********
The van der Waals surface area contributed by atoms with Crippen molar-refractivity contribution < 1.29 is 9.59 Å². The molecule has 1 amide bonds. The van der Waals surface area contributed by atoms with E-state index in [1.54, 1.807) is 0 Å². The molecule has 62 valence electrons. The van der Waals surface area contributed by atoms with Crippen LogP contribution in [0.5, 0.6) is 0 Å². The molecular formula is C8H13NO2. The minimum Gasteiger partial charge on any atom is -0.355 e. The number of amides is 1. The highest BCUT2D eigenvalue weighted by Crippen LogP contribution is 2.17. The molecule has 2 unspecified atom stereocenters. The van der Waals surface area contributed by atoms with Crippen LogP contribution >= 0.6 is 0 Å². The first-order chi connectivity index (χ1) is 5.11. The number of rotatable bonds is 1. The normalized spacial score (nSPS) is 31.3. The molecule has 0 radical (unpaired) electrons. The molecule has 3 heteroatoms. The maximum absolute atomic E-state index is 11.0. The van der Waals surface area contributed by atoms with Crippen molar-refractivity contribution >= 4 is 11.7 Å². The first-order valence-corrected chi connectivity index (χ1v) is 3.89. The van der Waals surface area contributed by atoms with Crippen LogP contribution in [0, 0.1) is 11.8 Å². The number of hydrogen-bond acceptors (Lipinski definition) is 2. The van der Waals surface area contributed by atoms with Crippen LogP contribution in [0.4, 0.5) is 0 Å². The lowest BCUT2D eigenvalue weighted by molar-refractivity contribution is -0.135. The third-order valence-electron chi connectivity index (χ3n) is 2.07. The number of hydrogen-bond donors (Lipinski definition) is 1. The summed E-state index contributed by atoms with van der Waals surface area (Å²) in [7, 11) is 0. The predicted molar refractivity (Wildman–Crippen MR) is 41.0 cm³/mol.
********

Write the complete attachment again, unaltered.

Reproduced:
The van der Waals surface area contributed by atoms with Crippen molar-refractivity contribution < 1.29 is 9.59 Å². The molecule has 1 amide bonds. The van der Waals surface area contributed by atoms with E-state index in [1.54, 1.807) is 0 Å². The molecule has 62 valence electrons. The van der Waals surface area contributed by atoms with Crippen LogP contribution in [0.5, 0.6) is 0 Å². The molecular formula is C8H13NO2. The minimum Gasteiger partial charge on any atom is -0.355 e. The number of amides is 1. The highest BCUT2D eigenvalue weighted by Crippen LogP contribution is 2.17. The molecule has 2 unspecified atom stereocenters. The van der Waals surface area contributed by atoms with Crippen LogP contribution >= 0.6 is 0 Å². The first-order chi connectivity index (χ1) is 5.11. The number of rotatable bonds is 1. The normalized spacial score (nSPS) is 31.3. The molecule has 0 radical (unpaired) electrons. The molecule has 3 heteroatoms. The maximum absolute atomic E-state index is 11.0. The van der Waals surface area contributed by atoms with Crippen molar-refractivity contribution >= 4 is 11.7 Å². The first-order valence-corrected chi connectivity index (χ1v) is 3.89. The van der Waals surface area contributed by atoms with Crippen LogP contribution in [0, 0.1) is 11.8 Å². The number of hydrogen-bond acceptors (Lipinski definition) is 2. The van der Waals surface area contributed by atoms with Crippen LogP contribution in [0.4, 0.5) is 0 Å². The lowest BCUT2D eigenvalue weighted by molar-refractivity contribution is -0.135. The third-order valence-electron chi connectivity index (χ3n) is 2.07. The number of hydrogen-bond donors (Lipinski definition) is 1. The summed E-state index contributed by atoms with van der Waals surface area (Å²) in [7, 11) is 0. The predicted molar refractivity (Wildman–Crippen MR) is 41.0 cm³/mol.